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Latest Agricultural Research Service Stories

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2010-03-26 09:48:10

Identifying the causes of heat stress in cattle and finding ways to manage it are the goals of Agricultural Research Service (ARS) scientists and cooperators who are helping producers deal with this significant production problem. Heat stress can have serious consequences. While some cattle exhibit little or no response to it, others may experience diminished appetite and feed intake, reduced growth rate, compromised disease resistance and, in extreme cases, death. Extremely high temperatures...

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2010-03-24 11:06:10

A study by Agricultural Research Service (ARS) scientists shows that sugarcane can tolerate flooded conditions for up to two weeks. That's good news for growers who are using best management practices for controlling phosphorous runoff into the Everglades. Phosphorous stays attached to the soil for a long time even with the moderate rates of phosphorous fertilizer applied to sugarcane in Florida. If growers immediately drain their flooded fields after heavy rains have stirred up the soil,...

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2010-03-19 08:09:52

Feeding the amino acid tryptophan to young female pigs as part of their regular diet makes them less aggressive and easier to manage, according to a study by Agricultural Research Service (ARS) scientists and cooperators. The tryptophan-enhanced diet reduced aggression and overall behavioral activity among young female pigs during the 8-month study. Tryptophan, which is only acquired through diet, is the precursor for the calming cerebral neurotransmitter serotonin. Keeping swine calm is...

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2010-03-18 07:35:50

Crop and herbicide use history are more critical to herbicide efficacy and environmental safety than the timing and amount of irrigation water used, according to Agricultural Research Service (ARS) scientists. ARS plant physiologists Dale Shaner and Lori Wiles made this discovery from ongoing experiments on two irrigated fields at Colorado State University (CSU) at Fort Collins, Colo. Shaner and Wiles work in the ARS Water Management Research Unit at Fort Collins. In collaboration with CSU...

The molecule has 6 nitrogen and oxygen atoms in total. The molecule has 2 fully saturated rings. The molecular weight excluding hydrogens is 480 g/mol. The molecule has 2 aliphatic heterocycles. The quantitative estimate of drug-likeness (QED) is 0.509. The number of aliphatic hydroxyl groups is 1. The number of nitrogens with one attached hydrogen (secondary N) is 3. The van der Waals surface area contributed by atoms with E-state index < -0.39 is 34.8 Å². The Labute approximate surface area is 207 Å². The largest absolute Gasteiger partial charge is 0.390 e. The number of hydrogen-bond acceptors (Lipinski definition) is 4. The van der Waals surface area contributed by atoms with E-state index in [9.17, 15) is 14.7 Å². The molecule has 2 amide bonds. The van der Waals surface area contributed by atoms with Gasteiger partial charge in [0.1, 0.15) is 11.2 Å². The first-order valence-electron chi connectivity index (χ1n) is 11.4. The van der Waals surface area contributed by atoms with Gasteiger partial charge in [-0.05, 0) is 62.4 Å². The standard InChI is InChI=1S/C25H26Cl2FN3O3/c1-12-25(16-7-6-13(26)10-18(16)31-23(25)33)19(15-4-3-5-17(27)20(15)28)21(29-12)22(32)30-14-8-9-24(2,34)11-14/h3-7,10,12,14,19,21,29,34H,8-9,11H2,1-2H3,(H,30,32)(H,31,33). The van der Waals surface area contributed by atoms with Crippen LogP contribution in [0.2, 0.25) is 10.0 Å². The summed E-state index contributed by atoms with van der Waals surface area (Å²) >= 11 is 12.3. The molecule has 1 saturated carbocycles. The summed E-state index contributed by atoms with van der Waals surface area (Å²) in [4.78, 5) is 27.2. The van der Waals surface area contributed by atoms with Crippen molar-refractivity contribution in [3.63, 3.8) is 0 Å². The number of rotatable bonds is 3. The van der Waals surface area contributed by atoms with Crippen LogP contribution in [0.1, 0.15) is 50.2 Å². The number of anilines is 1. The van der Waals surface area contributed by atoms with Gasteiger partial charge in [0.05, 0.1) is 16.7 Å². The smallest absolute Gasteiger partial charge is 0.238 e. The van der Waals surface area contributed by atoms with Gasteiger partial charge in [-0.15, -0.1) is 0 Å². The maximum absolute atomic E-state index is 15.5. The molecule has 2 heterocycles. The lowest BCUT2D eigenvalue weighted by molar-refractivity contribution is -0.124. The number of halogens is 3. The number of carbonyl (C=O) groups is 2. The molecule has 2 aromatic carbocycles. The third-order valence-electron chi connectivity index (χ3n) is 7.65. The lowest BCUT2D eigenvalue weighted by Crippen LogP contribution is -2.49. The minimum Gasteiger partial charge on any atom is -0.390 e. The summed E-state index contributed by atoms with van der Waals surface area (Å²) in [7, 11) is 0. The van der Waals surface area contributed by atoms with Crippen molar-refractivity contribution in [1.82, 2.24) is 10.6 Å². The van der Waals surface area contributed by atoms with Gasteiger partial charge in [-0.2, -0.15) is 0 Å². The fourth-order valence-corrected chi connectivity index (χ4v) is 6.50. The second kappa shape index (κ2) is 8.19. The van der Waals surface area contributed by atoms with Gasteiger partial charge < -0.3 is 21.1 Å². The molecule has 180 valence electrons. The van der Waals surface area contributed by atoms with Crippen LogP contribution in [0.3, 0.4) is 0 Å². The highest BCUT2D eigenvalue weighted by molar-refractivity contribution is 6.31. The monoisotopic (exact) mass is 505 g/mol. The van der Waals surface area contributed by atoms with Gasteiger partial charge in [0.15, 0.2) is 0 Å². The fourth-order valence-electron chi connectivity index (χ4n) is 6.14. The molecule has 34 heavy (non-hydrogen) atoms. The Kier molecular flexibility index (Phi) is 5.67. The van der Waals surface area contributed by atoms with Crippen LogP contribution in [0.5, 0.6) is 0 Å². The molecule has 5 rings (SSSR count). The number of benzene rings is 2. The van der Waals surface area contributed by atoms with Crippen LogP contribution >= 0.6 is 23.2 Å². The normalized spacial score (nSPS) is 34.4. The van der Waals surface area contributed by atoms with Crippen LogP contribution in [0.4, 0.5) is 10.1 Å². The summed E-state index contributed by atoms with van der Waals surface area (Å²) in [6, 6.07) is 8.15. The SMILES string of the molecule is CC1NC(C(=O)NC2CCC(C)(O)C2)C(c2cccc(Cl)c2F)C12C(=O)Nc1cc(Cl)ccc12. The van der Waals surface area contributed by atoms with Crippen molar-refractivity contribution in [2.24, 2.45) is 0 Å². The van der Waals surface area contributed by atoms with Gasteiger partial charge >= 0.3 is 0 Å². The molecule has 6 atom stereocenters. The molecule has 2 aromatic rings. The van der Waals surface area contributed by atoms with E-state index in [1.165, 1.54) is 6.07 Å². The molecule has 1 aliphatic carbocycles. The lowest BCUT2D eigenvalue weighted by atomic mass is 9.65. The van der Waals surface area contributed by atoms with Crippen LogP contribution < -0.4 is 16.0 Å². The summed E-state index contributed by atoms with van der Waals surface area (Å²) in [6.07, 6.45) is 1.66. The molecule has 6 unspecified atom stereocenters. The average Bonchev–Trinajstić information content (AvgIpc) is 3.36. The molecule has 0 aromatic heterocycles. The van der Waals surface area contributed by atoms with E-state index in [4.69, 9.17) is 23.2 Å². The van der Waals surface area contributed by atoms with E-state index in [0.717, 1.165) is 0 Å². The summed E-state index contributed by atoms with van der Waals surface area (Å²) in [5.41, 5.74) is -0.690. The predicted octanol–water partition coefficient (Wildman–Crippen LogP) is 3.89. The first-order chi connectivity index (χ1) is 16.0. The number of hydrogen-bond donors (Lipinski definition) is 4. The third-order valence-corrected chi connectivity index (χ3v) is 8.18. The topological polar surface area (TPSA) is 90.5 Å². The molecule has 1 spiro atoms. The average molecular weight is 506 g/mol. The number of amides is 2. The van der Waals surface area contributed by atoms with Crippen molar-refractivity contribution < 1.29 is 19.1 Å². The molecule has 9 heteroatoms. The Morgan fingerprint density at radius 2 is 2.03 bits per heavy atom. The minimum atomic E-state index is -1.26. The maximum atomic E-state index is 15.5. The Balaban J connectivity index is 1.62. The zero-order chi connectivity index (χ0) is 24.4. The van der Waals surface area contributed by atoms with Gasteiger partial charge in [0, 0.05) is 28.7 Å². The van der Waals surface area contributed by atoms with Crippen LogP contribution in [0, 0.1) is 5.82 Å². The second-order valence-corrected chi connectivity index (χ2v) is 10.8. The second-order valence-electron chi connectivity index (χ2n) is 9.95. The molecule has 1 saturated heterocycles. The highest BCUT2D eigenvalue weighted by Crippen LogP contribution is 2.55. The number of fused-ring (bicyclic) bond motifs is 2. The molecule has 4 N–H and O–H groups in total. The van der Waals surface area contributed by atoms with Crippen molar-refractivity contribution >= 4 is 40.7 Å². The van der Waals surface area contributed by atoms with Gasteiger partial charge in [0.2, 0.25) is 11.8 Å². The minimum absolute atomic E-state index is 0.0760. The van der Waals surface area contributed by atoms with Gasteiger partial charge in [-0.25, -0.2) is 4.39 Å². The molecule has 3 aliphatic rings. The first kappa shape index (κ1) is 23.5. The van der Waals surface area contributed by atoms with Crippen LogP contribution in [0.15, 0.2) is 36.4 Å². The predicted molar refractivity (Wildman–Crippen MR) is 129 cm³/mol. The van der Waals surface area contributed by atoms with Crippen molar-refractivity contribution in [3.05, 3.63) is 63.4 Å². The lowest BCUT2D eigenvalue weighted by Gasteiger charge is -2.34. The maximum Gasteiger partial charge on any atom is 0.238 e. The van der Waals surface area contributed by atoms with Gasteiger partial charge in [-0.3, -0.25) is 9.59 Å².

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2010-03-16 13:59:29

"Essex," a new lentil variety developed by Agricultural Research Service (ARS) scientists, has a lot to offer: high seed yields for growers, nitrogen-fixing bacteria for wheat crops, and a tasty source of protein for consumers to add to soups, salads and other fare. George Vandemark, a plant geneticist who leads the ARS Grain Legume Genetics and Physiology Research Unit in Pullman, Wash., developed Essex in collaboration with Fred Muehlbauer, now retired from ARS, and Kevin McPhee, a pulse...

2010-03-11 09:05:11

A naturally occurring class of plant hormones called cytokinins has been found to help increase cotton yields during drought conditions, according to Agricultural Research Service (ARS) scientists. Cytokinins promote cell division and growth in plants. In cotton, cytokinins stimulate the growth of the main plant stem and branches. Commercially produced cytokinins are routinely applied in apple and pistachio orchards to promote fruit growth. John Burke, director of the ARS Cropping Systems...

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2010-03-05 12:29:41

An Agricultural Research Service (ARS) scientist is helping to sort through the jumbled genetics of Echinacea, the coneflower known for its blossoms"”and its potential for treating infections, inflammation, and other human ailments. Only a few Echinacea species are currently cultivated as botanical remedies, and plant breeders would like to know whether other types also possess commercially useful traits. ARS horticulturist Mark Widrlechner, who works at the ARS North Central Regional...

2010-02-20 08:15:24

A cocktail of compounds emitted by the beneficial fungus Muscodor albus may offer a biologically based way to fumigate certain crops and rid them of destructive pests. That's the indication from Agricultural Research Service (ARS) studies in which scientists pitted Muscodor against potato tuber moths, apple codling moths and Tilletia fungi that cause bunt diseases in wheat. The scientists"”at ARS laboratories in Aberdeen, Idaho; Wapato, Wash., and other locations"”conducted...

2010-02-18 14:38:32

A common pasture plant could help foraging ruminants ward off damaging gastrointestinal nematodes that can cause illness and death, Agricultural Research Service (ARS) scientists report. Animal scientist Joan Burke at the ARS Dale Bumpers Small Farms Research Center in Booneville, Ark., along with colleagues at several universities, has patented formulations of Sericea lespedeza, commonly referred to as Chinese bush clover. The plant was introduced in the United States in the 1930s to...

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2010-02-17 10:21:52

An Agricultural Research Service (ARS)-developed method to safely and reliably mark termites and other insects over vast acreage so their movements can be tracked is just as effective as the previous method"”and more affordable. That's according to recently published research by ARS entomologist James Hagler, at the agency's U.S. Arid-Land Agricultural Research Center in Maricopa, Ariz., and his collaborators at the University of Arizona. They studied the movement patterns of the desert...


Word of the Day
mundungus
  • A stinking tobacco.
  • Offal; waste animal product; organic matter unfit for consumption.
This word comes from the Spanish 'mondongo,' tripe, entrails.